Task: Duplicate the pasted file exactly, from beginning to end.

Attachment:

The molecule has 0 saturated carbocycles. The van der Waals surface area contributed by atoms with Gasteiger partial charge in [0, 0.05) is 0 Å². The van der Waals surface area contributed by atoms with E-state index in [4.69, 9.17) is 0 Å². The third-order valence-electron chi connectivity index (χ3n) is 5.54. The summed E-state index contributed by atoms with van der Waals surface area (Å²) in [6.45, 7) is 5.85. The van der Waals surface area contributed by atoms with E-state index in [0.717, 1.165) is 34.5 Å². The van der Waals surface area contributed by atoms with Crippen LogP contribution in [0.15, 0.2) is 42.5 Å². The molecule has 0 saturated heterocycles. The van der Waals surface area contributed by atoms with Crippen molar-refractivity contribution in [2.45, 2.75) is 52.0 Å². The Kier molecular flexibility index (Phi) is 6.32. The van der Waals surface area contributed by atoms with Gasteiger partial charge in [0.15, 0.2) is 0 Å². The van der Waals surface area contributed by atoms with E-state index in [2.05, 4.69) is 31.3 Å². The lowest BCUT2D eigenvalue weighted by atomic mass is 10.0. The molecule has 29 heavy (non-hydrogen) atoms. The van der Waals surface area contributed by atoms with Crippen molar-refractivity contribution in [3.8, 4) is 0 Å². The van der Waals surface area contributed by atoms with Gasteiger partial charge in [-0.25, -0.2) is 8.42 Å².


The molecule has 0 saturated carbocycles. The van der Waals surface area contributed by atoms with Gasteiger partial charge in [0, 0.05) is 0 Å². The van der Waals surface area contributed by atoms with E-state index in [4.69, 9.17) is 0 Å². The third-order valence-electron chi connectivity index (χ3n) is 5.54. The summed E-state index contributed by atoms with van der Waals surface area (Å²) in [6.45, 7) is 5.85. The van der Waals surface area contributed by atoms with E-state index in [0.717, 1.165) is 34.5 Å². The van der Waals surface area contributed by atoms with Crippen LogP contribution in [0.15, 0.2) is 42.5 Å². The molecule has 0 saturated heterocycles. The van der Waals surface area contributed by atoms with Crippen molar-refractivity contribution in [2.45, 2.75) is 52.0 Å². The Kier molecular flexibility index (Phi) is 6.32. The van der Waals surface area contributed by atoms with Gasteiger partial charge in [0.15, 0.2) is 0 Å². The van der Waals surface area contributed by atoms with E-state index in [2.05, 4.69) is 31.3 Å². The lowest BCUT2D eigenvalue weighted by atomic mass is 10.0. The molecule has 29 heavy (non-hydrogen) atoms. The van der Waals surface area contributed by atoms with Crippen molar-refractivity contribution in [3.8, 4) is 0 Å². The van der Waals surface area contributed by atoms with Gasteiger partial charge in [-0.25, -0.2) is 8.42 Å².